Researchers Improve Phenotypes of Duchenne Muscular Dystrophy
MINNEAPOLIS, MN- December 27, 2019 – About one in 5,000 boys is affected by Duchenne muscular dystrophy (DMD), which is a devastating genetic disorder characterized by progressive muscle weakness due to mutations in the dystrophin gene. Researchers from the University of Minnesota Medical School found a way to improve the phenotypes of DMD with a druggable target.
A new study published in PLOS Genetics shows that targeting blood vessels in the skeletal muscle of a DMD model mouse improves the phenotypes of DMD.
“We first used genetic techniques to show that something didn’t need to be changed before birth. You can change something in the body after birth and see the same outcomes,” said lead author Atsushi Asakura, PhD, Associate Professor in the Department of Neurology at the Medical School. “Then, we used different techniques to do that in a druggable manner.” Asakura is also a faculty member at the Stem Cell Institute and at the Paul and Sheila Wellstone Muscular Dystrophy Center.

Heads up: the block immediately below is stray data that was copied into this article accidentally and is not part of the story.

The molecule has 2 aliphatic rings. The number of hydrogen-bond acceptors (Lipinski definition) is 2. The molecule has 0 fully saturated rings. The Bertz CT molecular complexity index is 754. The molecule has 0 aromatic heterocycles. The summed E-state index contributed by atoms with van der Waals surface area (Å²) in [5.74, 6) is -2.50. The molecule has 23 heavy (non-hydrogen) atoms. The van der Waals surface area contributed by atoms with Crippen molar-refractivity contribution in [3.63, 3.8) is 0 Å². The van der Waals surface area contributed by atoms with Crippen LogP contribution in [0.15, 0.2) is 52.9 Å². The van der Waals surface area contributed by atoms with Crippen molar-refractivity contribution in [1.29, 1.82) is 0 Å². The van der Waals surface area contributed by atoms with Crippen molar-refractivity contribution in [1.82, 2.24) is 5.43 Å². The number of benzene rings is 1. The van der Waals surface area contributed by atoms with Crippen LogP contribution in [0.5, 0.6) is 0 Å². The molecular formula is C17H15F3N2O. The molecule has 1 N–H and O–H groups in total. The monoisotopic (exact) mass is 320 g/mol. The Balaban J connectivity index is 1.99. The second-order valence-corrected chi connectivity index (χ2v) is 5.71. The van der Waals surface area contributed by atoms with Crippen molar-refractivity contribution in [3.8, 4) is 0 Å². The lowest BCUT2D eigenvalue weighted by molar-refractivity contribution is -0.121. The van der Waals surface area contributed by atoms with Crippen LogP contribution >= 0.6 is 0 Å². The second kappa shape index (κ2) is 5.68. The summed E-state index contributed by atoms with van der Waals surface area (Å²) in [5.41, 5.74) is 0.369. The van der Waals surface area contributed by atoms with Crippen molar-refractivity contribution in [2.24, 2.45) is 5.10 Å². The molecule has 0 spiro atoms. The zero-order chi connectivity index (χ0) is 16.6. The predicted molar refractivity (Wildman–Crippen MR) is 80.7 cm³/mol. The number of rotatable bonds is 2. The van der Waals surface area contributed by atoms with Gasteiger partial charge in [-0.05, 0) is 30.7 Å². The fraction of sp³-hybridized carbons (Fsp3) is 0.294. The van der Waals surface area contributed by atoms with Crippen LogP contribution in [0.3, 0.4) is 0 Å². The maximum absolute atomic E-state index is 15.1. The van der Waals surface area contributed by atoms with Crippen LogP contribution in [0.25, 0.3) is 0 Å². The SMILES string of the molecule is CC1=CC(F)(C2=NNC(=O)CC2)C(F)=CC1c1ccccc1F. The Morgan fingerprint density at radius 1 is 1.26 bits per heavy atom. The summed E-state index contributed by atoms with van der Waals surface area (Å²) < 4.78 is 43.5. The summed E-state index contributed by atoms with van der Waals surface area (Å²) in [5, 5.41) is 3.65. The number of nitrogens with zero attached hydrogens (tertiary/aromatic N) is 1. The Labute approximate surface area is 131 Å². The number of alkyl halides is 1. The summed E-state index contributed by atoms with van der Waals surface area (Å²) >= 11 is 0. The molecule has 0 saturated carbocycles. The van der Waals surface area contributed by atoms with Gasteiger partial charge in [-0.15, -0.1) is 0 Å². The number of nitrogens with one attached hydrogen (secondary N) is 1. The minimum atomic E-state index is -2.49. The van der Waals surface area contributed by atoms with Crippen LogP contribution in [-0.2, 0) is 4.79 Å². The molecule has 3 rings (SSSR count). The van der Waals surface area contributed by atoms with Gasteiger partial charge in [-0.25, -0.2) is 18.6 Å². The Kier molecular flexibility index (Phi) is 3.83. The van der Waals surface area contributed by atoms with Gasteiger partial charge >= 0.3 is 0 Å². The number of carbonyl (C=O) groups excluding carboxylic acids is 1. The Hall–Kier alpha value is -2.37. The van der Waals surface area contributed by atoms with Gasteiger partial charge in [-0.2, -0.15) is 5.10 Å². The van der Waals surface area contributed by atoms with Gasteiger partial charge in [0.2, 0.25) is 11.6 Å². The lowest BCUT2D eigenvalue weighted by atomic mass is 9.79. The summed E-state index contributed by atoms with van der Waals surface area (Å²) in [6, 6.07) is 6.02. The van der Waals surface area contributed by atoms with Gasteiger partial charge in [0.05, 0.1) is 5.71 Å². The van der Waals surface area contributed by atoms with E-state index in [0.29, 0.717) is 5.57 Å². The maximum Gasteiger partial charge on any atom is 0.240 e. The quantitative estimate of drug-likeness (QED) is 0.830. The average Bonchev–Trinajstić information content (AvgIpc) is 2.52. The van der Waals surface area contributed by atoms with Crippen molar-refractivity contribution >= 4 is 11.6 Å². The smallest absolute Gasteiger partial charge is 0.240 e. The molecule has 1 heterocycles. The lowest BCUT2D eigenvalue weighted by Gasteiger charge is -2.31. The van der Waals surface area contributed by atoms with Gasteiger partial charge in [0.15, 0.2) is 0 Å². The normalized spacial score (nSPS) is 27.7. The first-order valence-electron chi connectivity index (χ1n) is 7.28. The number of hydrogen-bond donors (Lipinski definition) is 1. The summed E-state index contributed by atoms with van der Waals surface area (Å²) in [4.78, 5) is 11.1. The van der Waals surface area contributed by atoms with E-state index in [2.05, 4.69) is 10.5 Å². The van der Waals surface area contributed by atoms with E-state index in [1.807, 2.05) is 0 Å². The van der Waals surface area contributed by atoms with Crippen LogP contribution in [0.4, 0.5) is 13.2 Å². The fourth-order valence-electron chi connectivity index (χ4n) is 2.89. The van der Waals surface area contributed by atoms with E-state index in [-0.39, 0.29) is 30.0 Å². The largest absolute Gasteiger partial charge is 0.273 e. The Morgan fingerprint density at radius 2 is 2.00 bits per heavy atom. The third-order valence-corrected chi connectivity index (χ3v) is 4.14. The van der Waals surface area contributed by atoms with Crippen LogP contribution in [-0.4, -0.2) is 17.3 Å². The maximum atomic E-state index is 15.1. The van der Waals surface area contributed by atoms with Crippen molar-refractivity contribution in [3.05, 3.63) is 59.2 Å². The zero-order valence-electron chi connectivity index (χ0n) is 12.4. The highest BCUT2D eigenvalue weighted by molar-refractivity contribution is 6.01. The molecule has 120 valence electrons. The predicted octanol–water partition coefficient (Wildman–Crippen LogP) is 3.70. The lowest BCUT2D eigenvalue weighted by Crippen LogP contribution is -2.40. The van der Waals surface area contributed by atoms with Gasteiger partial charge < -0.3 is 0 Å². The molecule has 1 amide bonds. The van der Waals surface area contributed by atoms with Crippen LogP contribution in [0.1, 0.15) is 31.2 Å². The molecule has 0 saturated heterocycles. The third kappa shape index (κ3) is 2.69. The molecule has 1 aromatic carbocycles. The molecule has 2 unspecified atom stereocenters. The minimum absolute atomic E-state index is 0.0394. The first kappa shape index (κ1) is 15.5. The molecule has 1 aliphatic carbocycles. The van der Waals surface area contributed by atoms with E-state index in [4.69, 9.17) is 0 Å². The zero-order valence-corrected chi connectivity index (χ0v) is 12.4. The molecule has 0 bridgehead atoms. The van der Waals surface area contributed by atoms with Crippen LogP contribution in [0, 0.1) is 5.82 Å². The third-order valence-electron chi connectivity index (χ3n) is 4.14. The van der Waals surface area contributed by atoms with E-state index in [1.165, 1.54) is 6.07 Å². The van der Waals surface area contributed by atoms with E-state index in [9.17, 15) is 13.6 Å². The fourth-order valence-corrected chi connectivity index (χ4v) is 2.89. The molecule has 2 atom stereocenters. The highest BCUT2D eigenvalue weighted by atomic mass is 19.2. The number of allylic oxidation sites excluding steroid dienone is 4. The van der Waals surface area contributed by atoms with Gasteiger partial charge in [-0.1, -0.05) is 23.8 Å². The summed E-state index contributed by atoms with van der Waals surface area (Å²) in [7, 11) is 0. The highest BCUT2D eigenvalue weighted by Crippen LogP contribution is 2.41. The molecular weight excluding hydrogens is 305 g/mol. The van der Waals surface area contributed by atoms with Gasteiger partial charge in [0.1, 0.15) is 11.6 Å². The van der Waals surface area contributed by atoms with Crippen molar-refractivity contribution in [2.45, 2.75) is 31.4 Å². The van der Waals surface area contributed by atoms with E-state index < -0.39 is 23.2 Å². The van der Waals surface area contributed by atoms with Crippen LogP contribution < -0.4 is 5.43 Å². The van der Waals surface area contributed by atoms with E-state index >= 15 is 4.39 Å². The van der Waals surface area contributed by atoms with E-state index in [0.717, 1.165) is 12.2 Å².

The complications of DMD begin when the muscle stem cells start to exhaust themselves. Researchers worked in collaboration with Shire Human Genetic Therapies Inc., now part of Takeda Pharmaceutical Company Ltd., to test out reagents that increase the amount of blood vessels in the muscle, which in turn, increase the amount of stem cells. Then, those stem cells are able to regenerate the muscle, which improves the look and function of the muscle.
“The most important part of these findings is that it is a very druggable target,” said Mayank Verma, who is part of the Medical Scientist Training Program (MD/PhD), now a fourth-year medical student and first author of this paper. “We found the biological basis of what happened and discovered a way to exploit it pharmacologically.”
Asakura and Verma are now working with Shire Human Genetic Therapies, Inc. to develop an antibody that is applicable for humans and able to be used in a clinical trial. They hope that this will lead to an alternative way of treating DMD.
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